Overnight at Thimphu Hotel
Day 3: Hike to Tango / Cheri Monastery
Drive to Tango/Cheri. From the road point, we have to walk almost 1hour and 30minutes to reach Tango. We will take a packed lunch and have it near the riverside of the monastery. After lunch, mediate in pursuing one’s own spiritual goal.
And continue next to the Royal University of Bhutan which is around a 30 to 40 mins hike.
Evening drive back to Thimphu
Overnight at Thimphu
Day 4: Thimphu to Punakha
On our way to Punakha, the former capital of Bhutan, we will stop at Dochula Pass. Providing stunning 360-degree views of the Himalayan Mountains, it is also the location of the 108 Druk Wangyal Chortens. Ashi Dorji Wangmo Wangchuck, the present Queen Mother of Bhutan, built the memorial to commemorate Bhutan’s victory over Indian militants and to liberate the souls of those who died.
Sitting at the fork of two rivers, Punakha Dzong is considered one of the most beautiful spots in Bhutan. With spectacular displays of Bhutanese architecture, it stands as if a medieval city surrounded by lavender Jacaranda trees. Built in 1637, the six-story structure is the second oldest and second-largest dzong in Bhutan. It still serves as the winter home of the Je Khenpo, Chief Abbott of the clergy. In 2011, it hosted the royal wedding of King Jigme Khesar Namgyel Wangchuck and Queen Jetsun Pema.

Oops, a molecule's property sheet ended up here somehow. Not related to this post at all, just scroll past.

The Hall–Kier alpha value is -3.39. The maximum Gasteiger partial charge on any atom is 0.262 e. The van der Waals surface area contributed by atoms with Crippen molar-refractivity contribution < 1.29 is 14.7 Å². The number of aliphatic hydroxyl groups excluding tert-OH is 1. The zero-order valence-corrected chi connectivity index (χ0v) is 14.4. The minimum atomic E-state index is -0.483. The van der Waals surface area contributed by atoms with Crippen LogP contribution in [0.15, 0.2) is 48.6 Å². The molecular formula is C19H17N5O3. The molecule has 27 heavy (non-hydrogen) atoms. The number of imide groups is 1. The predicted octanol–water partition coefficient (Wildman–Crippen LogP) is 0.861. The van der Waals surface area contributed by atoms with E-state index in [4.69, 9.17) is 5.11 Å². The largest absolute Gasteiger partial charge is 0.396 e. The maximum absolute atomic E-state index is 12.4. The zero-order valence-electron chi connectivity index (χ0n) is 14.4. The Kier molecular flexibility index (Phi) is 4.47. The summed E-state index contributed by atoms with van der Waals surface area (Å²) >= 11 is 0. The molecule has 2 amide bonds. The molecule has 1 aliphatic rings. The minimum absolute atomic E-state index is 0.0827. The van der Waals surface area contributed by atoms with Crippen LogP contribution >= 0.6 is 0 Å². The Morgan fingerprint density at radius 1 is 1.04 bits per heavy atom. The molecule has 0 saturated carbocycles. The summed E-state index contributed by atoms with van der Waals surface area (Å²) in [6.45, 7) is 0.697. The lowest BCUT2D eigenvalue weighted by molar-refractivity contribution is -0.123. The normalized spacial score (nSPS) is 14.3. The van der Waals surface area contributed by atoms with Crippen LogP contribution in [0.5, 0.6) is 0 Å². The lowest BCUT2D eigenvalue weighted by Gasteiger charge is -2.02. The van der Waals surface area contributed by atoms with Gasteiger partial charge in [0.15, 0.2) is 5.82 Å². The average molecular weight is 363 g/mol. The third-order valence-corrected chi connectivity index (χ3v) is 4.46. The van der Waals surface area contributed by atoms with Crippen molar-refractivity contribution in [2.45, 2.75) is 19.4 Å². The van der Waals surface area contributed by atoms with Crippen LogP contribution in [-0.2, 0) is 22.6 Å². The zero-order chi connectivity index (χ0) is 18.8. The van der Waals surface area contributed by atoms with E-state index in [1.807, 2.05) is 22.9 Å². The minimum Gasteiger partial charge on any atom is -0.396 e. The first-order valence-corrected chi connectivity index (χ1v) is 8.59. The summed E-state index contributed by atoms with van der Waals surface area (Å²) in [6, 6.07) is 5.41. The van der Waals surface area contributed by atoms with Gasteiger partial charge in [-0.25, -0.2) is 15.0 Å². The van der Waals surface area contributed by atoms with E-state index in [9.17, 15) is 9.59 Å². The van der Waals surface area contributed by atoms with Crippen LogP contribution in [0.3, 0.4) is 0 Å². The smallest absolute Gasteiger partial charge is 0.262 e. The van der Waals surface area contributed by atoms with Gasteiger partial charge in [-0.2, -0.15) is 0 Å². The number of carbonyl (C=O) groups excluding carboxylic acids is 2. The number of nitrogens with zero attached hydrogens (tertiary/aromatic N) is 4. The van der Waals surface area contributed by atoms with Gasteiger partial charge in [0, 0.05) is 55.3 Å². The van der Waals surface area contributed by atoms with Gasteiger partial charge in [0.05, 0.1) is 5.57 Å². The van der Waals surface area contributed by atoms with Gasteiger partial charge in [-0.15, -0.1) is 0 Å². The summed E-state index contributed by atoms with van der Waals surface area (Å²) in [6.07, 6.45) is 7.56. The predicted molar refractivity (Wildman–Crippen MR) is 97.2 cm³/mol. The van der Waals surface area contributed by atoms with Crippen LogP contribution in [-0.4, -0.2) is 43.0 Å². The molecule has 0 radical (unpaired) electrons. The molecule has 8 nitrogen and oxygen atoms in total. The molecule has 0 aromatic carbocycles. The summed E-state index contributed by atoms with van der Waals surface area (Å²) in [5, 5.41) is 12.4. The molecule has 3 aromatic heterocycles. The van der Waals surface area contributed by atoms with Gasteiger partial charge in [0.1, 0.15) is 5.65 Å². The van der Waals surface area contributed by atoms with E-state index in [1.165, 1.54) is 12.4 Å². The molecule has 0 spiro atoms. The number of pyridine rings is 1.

The longest suspensory bridge of the Kingdom is located just a few yards ahead of Punakha Dzong.
Khamsum Yulley Namgyal Chorten is a one-of-a-kind example of Bhutanese art and architecture, built by the third Queen Mother, Ashi Tshering Yangdon Wangchuck. This beautifully designed chorten took nine years to build, using only religious scriptures to construct the four-story temple. Accessible only by foot, the one-hour walk crosses over a suspended footbridge that is adorned with colorful prayer flags.
Overnight at Punakha Hotel
Day 5: Punakha to Gangtay
Today we travel to Phobjikha (Gangtey) Valley. Known as the winter home of the black-necked cranes (Grus nigricollis), you can see 600 of these elegant, shy birds that migrate here from Tibet between November and March. This bowl-shaped valley is also a wildlife preserve, so you might also see the other native animals to Bhutan, including the muntjac, sambar, serow, or yak.